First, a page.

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Homer author Tom Kizzia named Alaska historian of the year

Tom Kizzia at Homer’s Pratt Museum in fall 2021. (Photo courtesy of Jeremy Pataky/Porphyry Press)

A Homer resident has been named the 2022 Historian of the Year by the Alaska Historical Society.

Tom Kizzia is a journalist and author who came to the Kenai Peninsula nearly five decades ago. He spent three years at the Homer News in the late 1970s before joining the Anchorage Daily News, where he worked for 25 years.

He has written about everything from the history of the Kenaitze Indian tribe to the failed effort to bring Jewish refugees to Alaska before World War II to the cowboys at the head of Kachemak Bay. He is also the author of three books, including “The Wake of The Unseen Object”, “Pilgrim’s Wilderness” and, most recently, “Cold Mountain Path”.

Kizzia’s award, officially known as the James H. Ducker Historian of the Year Award, is named after longtime Alaskan professor James Ducker, who for 30 years served as the journal’s editor-in-chief. Alaska Historical Society, Alaska History.

KBBI’s Hope McKenney sat down with Kizzia on Tuesday to discuss her writing, inspiration, and what’s next.

Listen:


Tom Kizia: One of the things that made Alaska really exciting for me, right out of college where I was sort of majoring in American studies and history and American literature, was that everything was so new and fresh, and all these big decisions were being made that had been made in other states. It seemed like if I was a reporter in another state, I would be in a group of reporters trying to cover some additional decisions. And here huge decisions were being made, and there were no other journalists around to write about it. So I really felt like it was a historical moment that I was writing about. And it was with a sort of sense of this sweep of history that I was looking at – the native land claims and the building of the pipeline and the creation of all the national parks here. All these things that were happening in the 70s when I came here. It was a really exciting time, the creation of the Permanent Fund, limited entries, huge decisions, and I felt like history was being shaped.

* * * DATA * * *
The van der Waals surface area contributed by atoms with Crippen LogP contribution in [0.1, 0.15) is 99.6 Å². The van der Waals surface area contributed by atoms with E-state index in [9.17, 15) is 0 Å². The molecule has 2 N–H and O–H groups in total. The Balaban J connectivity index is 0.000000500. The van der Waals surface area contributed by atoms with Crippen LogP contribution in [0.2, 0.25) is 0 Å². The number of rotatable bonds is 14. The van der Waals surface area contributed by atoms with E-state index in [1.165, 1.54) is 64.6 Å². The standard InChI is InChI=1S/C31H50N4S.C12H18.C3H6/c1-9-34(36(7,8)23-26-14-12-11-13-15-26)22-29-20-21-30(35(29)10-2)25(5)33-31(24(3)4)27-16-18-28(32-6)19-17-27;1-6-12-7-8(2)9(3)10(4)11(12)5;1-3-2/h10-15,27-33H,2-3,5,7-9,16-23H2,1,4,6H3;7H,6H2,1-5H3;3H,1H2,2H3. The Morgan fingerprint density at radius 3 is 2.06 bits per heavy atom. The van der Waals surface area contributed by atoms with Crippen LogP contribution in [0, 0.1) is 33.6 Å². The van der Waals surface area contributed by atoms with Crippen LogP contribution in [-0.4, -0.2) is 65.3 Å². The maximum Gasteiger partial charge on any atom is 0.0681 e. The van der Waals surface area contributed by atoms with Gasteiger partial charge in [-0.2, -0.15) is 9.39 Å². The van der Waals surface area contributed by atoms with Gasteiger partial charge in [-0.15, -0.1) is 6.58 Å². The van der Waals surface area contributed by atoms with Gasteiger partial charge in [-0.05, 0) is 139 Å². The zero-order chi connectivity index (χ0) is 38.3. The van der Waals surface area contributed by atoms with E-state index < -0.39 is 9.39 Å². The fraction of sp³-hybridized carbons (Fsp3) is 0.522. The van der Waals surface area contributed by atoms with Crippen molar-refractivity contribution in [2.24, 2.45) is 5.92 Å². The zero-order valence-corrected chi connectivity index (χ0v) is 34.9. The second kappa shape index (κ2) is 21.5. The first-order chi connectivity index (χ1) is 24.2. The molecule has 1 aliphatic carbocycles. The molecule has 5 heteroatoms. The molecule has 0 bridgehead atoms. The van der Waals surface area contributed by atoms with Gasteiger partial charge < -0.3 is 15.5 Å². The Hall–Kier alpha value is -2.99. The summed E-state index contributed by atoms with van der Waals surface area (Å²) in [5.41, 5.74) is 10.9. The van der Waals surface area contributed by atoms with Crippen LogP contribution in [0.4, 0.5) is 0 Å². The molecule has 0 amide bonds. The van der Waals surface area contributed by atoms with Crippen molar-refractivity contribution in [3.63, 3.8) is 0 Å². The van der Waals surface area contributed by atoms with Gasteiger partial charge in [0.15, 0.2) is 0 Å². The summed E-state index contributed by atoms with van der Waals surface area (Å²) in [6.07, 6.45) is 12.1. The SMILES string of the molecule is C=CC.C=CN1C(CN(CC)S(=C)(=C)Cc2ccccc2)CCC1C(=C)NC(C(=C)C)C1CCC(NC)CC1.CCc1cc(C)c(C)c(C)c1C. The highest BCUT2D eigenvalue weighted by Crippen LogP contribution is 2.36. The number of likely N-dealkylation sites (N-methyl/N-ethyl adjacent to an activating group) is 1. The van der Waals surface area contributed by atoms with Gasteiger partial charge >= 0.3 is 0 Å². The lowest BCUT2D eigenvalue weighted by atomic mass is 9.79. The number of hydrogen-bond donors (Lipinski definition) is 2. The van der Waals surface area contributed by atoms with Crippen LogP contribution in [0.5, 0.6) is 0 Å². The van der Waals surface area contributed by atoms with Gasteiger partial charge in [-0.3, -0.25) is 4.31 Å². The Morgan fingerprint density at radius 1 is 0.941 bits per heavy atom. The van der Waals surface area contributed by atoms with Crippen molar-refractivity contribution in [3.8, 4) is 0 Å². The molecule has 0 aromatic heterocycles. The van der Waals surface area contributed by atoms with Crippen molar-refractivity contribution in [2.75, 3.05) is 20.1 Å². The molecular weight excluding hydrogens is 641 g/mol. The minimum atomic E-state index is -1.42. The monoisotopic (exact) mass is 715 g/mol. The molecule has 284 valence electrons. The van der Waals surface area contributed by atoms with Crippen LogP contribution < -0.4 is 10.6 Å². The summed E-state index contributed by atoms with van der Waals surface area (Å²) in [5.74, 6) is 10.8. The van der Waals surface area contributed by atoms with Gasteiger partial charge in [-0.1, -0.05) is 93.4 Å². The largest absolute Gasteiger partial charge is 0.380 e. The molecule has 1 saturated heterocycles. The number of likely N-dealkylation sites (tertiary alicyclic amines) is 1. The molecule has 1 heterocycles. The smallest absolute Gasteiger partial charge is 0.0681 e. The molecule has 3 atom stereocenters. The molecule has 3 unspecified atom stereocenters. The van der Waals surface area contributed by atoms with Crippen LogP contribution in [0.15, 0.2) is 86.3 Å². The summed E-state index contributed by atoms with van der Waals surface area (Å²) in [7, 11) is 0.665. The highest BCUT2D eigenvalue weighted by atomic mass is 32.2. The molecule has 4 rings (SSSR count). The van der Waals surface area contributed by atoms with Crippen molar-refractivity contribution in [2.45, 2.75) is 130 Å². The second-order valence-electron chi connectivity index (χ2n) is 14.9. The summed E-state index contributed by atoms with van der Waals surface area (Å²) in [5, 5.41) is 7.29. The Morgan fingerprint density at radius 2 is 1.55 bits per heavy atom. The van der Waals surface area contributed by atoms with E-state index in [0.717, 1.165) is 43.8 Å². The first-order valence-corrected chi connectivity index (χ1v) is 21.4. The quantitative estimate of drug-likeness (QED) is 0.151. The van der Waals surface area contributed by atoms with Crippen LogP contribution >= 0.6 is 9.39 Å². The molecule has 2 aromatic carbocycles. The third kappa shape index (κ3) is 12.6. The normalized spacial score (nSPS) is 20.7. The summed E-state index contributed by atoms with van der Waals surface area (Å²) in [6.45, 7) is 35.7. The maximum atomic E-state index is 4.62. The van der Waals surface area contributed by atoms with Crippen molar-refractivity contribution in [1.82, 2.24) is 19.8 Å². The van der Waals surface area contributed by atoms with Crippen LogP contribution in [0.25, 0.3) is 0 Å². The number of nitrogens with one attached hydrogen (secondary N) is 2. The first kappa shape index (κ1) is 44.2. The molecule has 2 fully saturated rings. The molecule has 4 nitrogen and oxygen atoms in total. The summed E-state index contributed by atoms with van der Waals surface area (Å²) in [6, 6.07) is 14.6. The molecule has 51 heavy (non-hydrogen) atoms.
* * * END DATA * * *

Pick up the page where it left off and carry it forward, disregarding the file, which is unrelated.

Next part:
And so, you know, there’s this cliché about journalism, that it’s the first draft of the story. I really felt like I was writing almost as a historian, or providing information for future historians. So I’ve always had that interest. And then over time, as I started to realize, even though it’s a new state, it has a rich, deep past, and I would find stories in that past to start telling. So while I was looking for good stories to tell, some of them belonged to the past. And these are the ones that I liked to dig up and I had the indulgence of the newspapers to let me do that.

Hope McKenney: So you just received the 2022 Historian of the Year Award from the Alaska Historical Society. Why did you receive this award? Tell me a bit about “Cold Mountain Path”, and also about your journalism in Alaska that led to this moment?